Hello Lucy! Tell us about what subjects you cover as a freelancer, and where we are most likely to see your work?
I love the variety of freelancing and the freedom it gives you to explore different subject areas and styles of writing, but having said that, I do enjoy going into an office too. If you work entirely in your own little bubble, I think you lose touch. The industry is changing so quickly and it's always good experience working on different publications.
Your last staff role was around ten years ago – would you ever return to work as staff on an editorial team?
I primarily became a freelancer because I did not want to be pigeon-holed. I love the variation of one day doing a real life story on someone whose mother has run off with her lover and the next day researching a serious piece on feminism. Now I have a young family, freelancing gives me the kind of flexibility that I still don’t think is available in most full-time staff jobs.
What inspired your move into freelancing?
I Ieft my last staff job 11 years ago to spend a year in Australia. It was a baptism of fire becoming freelance in a different country but I haven’t looked back since. Yes, it can be unpredictable but then nothing is set in stone. More than anything, I hate being bored.
What are some of the most memorable pieces you’ve worked on during your career so far?
I did an interview a couple of years ago with a woman in her thirties who had endured years of satanic abuse as a child. As a coping mechanism, she had developed Multiple Personality Disorder so she could remove herself from the abuse, which for years remained buried in her subconscious. Throughout the interview, she flitted from one personality to the next, which was harrowing but I really admired her bravery and her decision to speak publicly about such a terrible ordeal.
I will always remember, too, the wonderful woman whose estranged partner had murdered her only child. Although you can’t get too emotionally involved, I think empathy and patience are very important qualities for a journalist.
What interview or feature would you love the opportunity to do?
I have never been interested in travelling to war zones or hounding celebrities, but I would love to do an expose on the migrant camps in this country. Immigration is a real hot potato, I know, but I don’t think we are being told the truth about how people are being treated, and how little their freedom is valued.
On your website you mention the ‘sensationalising’ of facts in human interest stories – do you think this is a problem in the mainstream press and, if it is, what can be done to combat it?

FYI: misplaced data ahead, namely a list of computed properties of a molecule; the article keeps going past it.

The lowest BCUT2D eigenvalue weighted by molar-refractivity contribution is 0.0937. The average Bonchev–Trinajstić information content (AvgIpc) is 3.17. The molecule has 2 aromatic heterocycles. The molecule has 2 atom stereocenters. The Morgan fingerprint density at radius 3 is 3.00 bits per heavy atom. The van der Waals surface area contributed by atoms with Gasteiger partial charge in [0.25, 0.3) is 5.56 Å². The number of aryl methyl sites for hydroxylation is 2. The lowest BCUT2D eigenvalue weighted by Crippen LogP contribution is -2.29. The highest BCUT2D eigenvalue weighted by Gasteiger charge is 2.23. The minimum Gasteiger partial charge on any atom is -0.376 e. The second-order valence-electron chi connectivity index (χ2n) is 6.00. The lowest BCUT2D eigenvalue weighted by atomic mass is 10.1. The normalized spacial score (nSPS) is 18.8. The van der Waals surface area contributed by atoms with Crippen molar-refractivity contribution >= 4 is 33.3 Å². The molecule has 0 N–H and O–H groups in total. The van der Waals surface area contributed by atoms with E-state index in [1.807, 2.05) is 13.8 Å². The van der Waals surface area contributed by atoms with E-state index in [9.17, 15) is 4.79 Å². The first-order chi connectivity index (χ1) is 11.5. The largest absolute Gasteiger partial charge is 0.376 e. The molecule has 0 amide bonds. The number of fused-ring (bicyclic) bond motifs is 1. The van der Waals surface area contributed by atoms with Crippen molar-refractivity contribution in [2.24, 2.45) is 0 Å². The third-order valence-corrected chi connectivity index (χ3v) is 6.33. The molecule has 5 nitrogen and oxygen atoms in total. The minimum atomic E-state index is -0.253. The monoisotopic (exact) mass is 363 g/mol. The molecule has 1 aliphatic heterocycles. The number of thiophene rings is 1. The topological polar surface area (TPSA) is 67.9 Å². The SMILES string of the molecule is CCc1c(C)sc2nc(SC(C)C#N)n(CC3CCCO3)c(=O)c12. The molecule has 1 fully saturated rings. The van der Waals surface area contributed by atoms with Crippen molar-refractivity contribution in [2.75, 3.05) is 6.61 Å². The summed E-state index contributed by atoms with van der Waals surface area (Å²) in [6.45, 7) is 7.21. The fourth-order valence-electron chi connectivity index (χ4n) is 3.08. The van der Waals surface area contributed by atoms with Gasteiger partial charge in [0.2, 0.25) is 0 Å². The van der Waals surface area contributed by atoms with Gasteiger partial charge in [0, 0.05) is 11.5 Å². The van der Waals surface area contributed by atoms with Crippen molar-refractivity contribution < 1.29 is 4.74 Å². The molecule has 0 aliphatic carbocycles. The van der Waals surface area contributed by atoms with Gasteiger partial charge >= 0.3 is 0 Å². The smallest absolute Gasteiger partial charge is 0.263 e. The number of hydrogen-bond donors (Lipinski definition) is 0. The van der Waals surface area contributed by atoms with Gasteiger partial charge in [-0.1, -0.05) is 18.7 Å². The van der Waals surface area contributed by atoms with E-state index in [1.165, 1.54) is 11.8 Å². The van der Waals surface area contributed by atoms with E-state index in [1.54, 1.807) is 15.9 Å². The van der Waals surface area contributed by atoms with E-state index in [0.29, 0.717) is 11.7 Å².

It is an issue, but only when people are misquoted or their story is completely taken out of context. It is a problem on some of the tabloids, I think. I have worked for various real life titles and they do tackle their stories very responsibly by reading people their stories prior to publication and always offering a right of reply.
As a journalist, I think you have to have your own standards. Personally, I try to never lose sight of the fact that I am dealing with peoples’ lives. They aren’t simply just stories, they are individuals.
How can PRs be useful to you as a freelancer, and how should they get in touch?
Good PRs are invaluable but bad ones are infuriating. There is nothing more annoying than a completely unsolicited call about a new product.
Do you attend many press conferences, trips, parties or other events?
Not enough! I am open to offers.
Do you find social media useful for making contacts/getting commissions, or can it be more of a time-waster?
Twitter can be great for sourcing case studies and observing trends but nothing really replaces a notebook and a phone call.
Do you still meet people/make connections/network face-to-face these days, or has social media changed that?
Yes – I might be 'old school' but I think meeting face-to-face is the best way to make a new contact or to get a good story. Sadly, time is so short that I tend to do almost everything over the phone.
How would you pay the bills if you weren't a journalist?
I am fascinated by people and what makes them tick so I could see myself being a psychotherapist in a parallel universe. I went into journalism because I love writing though, so really it would have to be something that involved words and a screen.
What media do you enjoy in your spare time (books, magazines, newspapers, television programmes, film)?
I read all the papers on and off and I do love women’s weeklies as the stories are so powerful. I love Radio 4’s 'Open Book' with Mariella Frostrup, and 'Holby City' is my absolute guilty pleasure.